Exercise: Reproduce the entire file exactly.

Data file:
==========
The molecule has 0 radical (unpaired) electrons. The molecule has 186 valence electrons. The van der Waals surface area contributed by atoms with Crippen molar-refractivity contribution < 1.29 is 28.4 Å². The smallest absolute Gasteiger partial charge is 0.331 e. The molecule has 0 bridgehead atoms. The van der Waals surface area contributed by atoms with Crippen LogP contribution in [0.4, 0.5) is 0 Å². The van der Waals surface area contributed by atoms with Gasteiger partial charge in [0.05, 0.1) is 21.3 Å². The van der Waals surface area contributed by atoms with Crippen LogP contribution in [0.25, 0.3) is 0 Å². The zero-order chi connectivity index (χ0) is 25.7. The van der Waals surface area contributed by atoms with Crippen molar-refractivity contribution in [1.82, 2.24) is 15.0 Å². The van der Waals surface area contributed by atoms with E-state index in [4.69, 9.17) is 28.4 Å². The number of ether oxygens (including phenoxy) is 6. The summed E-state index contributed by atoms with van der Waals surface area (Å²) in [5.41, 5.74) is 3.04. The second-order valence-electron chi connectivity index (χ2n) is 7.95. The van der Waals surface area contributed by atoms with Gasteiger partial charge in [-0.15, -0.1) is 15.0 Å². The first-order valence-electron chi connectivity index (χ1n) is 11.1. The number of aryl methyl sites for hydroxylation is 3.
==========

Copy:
The molecule has 0 radical (unpaired) electrons. The molecule has 186 valence electrons. The van der Waals surface area contributed by atoms with Crippen molar-refractivity contribution < 1.29 is 28.4 Å². The smallest absolute Gasteiger partial charge is 0.331 e. The molecule has 0 bridgehead atoms. The van der Waals surface area contributed by atoms with Crippen LogP contribution in [0.4, 0.5) is 0 Å². The van der Waals surface area contributed by atoms with Gasteiger partial charge in [0.05, 0.1) is 21.3 Å². The van der Waals surface area contributed by atoms with Crippen LogP contribution in [0.25, 0.3) is 0 Å². The zero-order chi connectivity index (χ0) is 25.7. The van der Waals surface area contributed by atoms with Crippen molar-refractivity contribution in [1.82, 2.24) is 15.0 Å². The van der Waals surface area contributed by atoms with E-state index in [4.69, 9.17) is 28.4 Å². The number of ether oxygens (including phenoxy) is 6. The summed E-state index contributed by atoms with van der Waals surface area (Å²) in [5.41, 5.74) is 3.04. The second-order valence-electron chi connectivity index (χ2n) is 7.95. The van der Waals surface area contributed by atoms with Gasteiger partial charge in [-0.15, -0.1) is 15.0 Å². The first-order valence-electron chi connectivity index (χ1n) is 11.1. The number of aryl methyl sites for hydroxylation is 3.